News* and Updates

*Mallard Gardner's news section is for informational purposes only, it is not considered legal advice.

Mallard Gardner welcomes new Associate - Wesley W. Harris

January 01, 2020

Wesley Harris joined Mallard Gardner, PLLC in January 2019 as a law clerk, and joined the firm full-time as an Associate Attorney in September 2019

At-risk kids' graduation a Pfeifer Camp epiphany

This article was published November 20, 2016 at 2:25 a.m.


Downtown Little Rock Kiwanis Club member Gabe Mallard has volunteered and raised money for the Joseph Pfeifer Kiwanis Camp since 2007. The camp serves at-risk third-, fourth- and fifth-graders from three central Arkansas school districts.

Lawyer Gabe Mallard of the Downtown Little Rock Kiwanis Club volunteers his time and support to children who attend the Joseph Pfeifer Kiwanis Camp. “...

Growing up, Gabe Mallard never went to summer camp. Maybe that's why the 40-year-old Little Rock lawyer has such a fondness for the Joseph Pfeifer Kiwanis Camp.

On a textbook autumn morning at the woodsy grounds of the camp on Ferndale Cutoff Road in west Pulaski County, Mallard, dressed in a sharp blue suit and plaid tie, talked enthusiastically about his work with the camp and the Downtown Little Rock Kiwanis Club, which founded Pfeifer Camp in 1929.

It was quiet that morning, but in the weeks before, 33 fifth-graders took classes while living at Pfeifer Camp on school days. Their stay culminated in a graduation ceremony with their families and Pfeifer staff earlier this month.

The students were part of the camp's Alternative Classroom Experience (ACE) program, designed for at-risk third-, fourth- and fifth-graders from the Little Rock School District, the Pulaski County Special School District and the Jacksonville North Pulaski School District. Four five-week sessions of the ACE program are held at the camp during the school year.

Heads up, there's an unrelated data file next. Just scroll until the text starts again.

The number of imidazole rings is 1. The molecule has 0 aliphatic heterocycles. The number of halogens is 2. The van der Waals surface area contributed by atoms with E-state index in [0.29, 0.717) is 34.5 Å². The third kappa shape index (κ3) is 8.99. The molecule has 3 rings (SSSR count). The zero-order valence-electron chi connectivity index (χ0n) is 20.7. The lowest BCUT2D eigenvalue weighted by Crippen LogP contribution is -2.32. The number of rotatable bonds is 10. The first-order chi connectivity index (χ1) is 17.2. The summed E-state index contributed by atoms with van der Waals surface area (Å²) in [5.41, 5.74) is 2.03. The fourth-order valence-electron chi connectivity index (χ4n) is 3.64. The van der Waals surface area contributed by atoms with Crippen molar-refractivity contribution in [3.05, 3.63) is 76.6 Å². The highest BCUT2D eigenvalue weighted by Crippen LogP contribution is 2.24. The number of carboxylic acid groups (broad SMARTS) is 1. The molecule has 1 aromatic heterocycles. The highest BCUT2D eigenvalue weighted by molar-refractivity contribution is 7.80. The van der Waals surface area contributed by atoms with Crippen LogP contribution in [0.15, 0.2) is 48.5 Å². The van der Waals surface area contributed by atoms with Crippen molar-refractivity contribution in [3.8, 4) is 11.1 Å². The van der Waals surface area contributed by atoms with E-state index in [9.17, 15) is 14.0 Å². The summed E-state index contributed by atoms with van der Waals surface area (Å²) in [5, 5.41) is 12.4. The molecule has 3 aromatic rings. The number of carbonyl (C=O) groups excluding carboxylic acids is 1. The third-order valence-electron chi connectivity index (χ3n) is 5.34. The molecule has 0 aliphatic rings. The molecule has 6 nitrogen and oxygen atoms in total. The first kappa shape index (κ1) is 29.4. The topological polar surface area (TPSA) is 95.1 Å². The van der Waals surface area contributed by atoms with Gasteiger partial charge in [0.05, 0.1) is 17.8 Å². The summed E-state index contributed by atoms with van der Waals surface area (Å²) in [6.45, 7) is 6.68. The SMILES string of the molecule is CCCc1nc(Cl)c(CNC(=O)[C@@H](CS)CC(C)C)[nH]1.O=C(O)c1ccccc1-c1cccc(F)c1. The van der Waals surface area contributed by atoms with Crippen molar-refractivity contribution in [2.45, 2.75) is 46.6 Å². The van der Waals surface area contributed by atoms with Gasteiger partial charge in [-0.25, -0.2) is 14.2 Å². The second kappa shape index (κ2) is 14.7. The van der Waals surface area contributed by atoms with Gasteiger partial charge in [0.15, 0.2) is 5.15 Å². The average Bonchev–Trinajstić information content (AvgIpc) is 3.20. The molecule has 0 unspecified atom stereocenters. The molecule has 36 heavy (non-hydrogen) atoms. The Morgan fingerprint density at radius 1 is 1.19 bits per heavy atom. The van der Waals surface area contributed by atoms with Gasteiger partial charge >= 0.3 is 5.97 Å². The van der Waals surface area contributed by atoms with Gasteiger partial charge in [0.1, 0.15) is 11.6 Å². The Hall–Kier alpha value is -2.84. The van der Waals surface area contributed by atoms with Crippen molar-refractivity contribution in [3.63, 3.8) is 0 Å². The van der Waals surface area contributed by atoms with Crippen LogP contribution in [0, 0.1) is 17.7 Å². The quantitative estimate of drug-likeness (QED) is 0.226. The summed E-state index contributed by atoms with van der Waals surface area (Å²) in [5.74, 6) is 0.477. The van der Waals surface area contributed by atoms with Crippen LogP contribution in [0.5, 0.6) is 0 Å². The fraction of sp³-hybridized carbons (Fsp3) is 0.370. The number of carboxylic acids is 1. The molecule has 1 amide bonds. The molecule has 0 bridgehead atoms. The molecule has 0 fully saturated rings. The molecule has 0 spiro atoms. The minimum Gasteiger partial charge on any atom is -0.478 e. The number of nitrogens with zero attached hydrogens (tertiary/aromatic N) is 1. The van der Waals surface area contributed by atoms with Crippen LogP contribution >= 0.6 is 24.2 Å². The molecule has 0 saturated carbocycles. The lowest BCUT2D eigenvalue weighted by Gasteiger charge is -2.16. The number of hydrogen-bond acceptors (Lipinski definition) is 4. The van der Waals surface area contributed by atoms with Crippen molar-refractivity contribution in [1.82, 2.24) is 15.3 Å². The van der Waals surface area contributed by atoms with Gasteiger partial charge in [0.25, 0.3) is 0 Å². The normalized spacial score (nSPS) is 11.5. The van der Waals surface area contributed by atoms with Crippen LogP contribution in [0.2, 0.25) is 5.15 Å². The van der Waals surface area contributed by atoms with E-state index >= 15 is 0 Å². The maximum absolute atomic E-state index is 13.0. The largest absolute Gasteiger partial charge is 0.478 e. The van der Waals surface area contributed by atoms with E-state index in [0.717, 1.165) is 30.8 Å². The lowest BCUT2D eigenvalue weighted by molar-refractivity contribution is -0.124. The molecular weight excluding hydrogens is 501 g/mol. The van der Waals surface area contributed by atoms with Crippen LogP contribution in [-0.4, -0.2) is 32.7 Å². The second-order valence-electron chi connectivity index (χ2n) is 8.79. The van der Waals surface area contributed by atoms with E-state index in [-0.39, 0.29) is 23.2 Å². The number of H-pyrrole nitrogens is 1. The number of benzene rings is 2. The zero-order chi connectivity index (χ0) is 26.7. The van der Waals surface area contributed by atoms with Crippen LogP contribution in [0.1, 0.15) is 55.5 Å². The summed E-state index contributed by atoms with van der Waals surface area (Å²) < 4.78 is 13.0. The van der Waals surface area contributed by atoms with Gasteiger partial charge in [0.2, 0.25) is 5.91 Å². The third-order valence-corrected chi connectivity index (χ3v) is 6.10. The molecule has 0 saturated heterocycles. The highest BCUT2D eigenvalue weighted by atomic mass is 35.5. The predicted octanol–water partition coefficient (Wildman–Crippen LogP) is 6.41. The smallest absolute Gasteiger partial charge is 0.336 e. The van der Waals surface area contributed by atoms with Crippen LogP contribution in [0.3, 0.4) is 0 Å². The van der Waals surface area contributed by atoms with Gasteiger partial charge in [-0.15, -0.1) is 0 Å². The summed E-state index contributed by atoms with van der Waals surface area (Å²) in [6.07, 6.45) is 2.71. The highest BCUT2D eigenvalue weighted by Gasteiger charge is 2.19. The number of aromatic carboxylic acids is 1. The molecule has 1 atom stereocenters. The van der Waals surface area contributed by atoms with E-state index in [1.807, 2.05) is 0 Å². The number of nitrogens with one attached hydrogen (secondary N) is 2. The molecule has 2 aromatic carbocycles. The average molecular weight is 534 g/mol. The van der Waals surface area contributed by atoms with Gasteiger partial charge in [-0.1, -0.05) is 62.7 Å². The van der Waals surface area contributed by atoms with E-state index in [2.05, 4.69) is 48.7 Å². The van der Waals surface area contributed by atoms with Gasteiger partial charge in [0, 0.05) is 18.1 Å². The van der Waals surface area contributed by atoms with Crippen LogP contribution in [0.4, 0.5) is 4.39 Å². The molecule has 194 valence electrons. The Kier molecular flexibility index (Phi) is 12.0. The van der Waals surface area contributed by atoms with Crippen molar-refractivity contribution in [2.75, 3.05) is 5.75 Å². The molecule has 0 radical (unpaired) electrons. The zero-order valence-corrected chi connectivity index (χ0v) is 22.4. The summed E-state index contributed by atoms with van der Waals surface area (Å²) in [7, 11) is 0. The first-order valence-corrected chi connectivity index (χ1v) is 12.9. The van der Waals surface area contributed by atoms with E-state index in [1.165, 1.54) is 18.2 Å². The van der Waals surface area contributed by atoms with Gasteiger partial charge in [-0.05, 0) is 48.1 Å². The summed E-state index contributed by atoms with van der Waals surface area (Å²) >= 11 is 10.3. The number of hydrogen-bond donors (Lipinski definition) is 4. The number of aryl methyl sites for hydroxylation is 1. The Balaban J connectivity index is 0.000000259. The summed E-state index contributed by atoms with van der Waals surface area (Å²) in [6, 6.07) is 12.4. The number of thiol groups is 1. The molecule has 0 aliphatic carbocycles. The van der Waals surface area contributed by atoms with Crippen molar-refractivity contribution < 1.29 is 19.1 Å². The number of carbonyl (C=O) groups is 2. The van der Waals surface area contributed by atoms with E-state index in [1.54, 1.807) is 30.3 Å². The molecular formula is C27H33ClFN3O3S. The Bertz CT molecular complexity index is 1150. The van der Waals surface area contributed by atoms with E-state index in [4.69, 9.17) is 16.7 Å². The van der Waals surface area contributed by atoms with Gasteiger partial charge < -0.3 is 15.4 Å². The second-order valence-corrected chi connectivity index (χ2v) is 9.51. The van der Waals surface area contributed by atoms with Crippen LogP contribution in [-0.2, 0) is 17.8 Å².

"It could be a child having difficulty reading and because of that, he's falling behind in his studies," says Mallard, a Kiwanian since 2007 and vice president of the downtown club. "Or it could be a child who is small and is being bullied."

In the ACE program, students get 6 1/2 hours of classes a day, plus time and space for social development, Mallard says. There are about 10 kids and two AmeriCorps counselors to a cabin. They get three meals a day and more individualized attention. Students go home for weekends and return on Sundays.

"Every Sunday there is a one-hour meeting with [parents or guardians] where counselors talk about what the child has been doing the week before. It becomes a partnership," Mallard says.

Mallard grew up in Fort Smith, graduated from Fort Smith Northside High School and earned a bachelor's degree in business from the University of Arkansas at Fayetteville. A few years later, he returned to UA for law school and graduated in 2005. He and his wife, Ellen, a neonatal intensive care unit nurse at Arkansas Children's Hospital, have two children, daughter Pierce, 5, and 18-month-old son Warren.

After moving to Little Rock, where he is a partner at Mallard Gardner law firm, he searched for a way to become part of the community and was guided by law school buddies to Kiwanis and Pfeifer Camp. He also met the camp's executive director, Sanford Tollette.

"You talk to Sanford one time, you get the spirit. He's been out here for 40 years, and he's had a profound impact. All the staff has. It's easy to be inspired by them," Mallard says. "[Tollette] told us about the mission of taking at-risk youth and trying to get them acclimated so they can be successful in school and I said, 'Let me see what this is all about.'"

One visit to a graduation of ACE students and Mallard was hooked. "You realize that in just a short time, you can make a profound difference in the lives of these kids."

Tollette lauds Mallard's value as a board member and "as a person giving to underprivileged kids."

Mallard was involved with tutoring students at one of the local elementary schools, says longtime Kiwanis Club member and former president Charlie Coleman. "As you might imagine, it's hard to get people who think they are busy with their lives and work to take time out and tutor kids. Not for Gabe. He was leading the charge."

"Seeing these kids, you realize they just need some guidance," Mallard says during a stroll around the camp.